CHICAGO — The Ascent joint venture will be making a final decision on a proposed polyethylene and feedstock plants for West Virginia by the end of 2015.
“We are at an inflection point in the history of the plastics industry in the U.S.,” Renato Monteiro said Oct. 2 at the Global Plastics Summit in Chicago. “We have the feedstock, demand and innovation.”
Monteiro is vice president of business development at Braskem North America, a unit of Ascent partner Odebrecht SA. Braskem is joining with Odebrecht — which is part-owner of Braskem — to develop the site in Parkersburg, W. Va., in order to take advantage of affordable shale gas feedstock.
Sao Paulo-based Braskem ranks as South America's largest resin maker. Odebrecht is a massive Brazilian industrial firm.
The project has drawn attention because almost all U.S. PE and ethylene capacity is located on the Gulf Coast. Other companies — including Shell Chemical — have proposed projects for the Appalachia region, but Ascent's seems to be the furthest along. Numerous expansions also are underway on the Gulf.
Monteiro said Ascent is doing engineering work on the project and already has sourced 65 percent of the ethane feedstock needed, as well as licensing Innovene-brand technology from Ineos Group.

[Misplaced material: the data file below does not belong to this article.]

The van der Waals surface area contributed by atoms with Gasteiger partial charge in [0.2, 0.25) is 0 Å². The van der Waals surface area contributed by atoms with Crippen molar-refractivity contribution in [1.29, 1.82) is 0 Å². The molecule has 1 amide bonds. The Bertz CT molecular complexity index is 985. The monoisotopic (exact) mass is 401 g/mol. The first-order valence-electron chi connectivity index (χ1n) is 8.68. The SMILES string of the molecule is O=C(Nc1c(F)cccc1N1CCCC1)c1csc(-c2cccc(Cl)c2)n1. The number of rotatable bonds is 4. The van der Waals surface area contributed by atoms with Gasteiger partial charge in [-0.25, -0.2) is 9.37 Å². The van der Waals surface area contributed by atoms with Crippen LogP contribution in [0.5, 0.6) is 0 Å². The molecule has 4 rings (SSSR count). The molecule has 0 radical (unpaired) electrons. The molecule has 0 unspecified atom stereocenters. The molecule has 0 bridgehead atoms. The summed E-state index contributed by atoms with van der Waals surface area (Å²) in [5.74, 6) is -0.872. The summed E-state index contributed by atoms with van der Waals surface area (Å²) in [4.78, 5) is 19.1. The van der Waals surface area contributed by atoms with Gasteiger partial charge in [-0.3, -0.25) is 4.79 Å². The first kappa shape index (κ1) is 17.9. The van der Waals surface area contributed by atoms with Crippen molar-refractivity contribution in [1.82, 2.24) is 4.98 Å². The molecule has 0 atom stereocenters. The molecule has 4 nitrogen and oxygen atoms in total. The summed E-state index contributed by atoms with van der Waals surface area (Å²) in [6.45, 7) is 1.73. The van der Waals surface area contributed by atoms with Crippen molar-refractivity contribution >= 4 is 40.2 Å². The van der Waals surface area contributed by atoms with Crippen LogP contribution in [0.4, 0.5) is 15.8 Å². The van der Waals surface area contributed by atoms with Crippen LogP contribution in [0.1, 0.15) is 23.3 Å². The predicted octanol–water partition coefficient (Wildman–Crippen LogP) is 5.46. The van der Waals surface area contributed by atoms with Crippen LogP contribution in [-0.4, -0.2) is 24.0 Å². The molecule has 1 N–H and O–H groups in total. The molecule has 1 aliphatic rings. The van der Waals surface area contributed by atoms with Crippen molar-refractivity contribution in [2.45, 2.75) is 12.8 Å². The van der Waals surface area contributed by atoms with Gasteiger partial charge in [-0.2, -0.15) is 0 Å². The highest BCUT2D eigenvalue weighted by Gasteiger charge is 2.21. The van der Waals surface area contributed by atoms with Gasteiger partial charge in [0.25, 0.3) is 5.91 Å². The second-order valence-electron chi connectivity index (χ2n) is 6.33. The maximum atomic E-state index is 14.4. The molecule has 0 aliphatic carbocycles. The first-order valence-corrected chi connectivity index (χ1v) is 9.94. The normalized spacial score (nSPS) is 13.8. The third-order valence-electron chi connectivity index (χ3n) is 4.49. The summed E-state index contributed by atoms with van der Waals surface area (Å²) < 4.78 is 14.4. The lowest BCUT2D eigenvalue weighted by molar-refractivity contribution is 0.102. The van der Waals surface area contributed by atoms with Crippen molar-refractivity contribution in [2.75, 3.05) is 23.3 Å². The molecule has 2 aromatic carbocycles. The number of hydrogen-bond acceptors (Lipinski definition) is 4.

The site will make high density, low density and linear low density PE, as well as ethylene via an ethylene cracker. It will source ethane based on natural gas from the nearby Marcellus and Utica shale gas deposits.
When asked when PE made by Ascent would be available if the project gets final approval, Monteiro said “by the end of the decade.”
The Parkersburg location also is within 500 miles of 45 percent of North American PE demand, according to Monteiro. He added that Ascent is benefiting from Braskem's involvement in the Etileno XXI project, which is opening a similar project in Mexico this year. “Etileno XXI gave us some perspective on developing remote sites,” he said.
“This will be a cornerstone of the region,” Monteiro added. “The Gulf Coast will remain the heart of the industry, but there's stranded ethane in the Northeast U.S. that can be used.”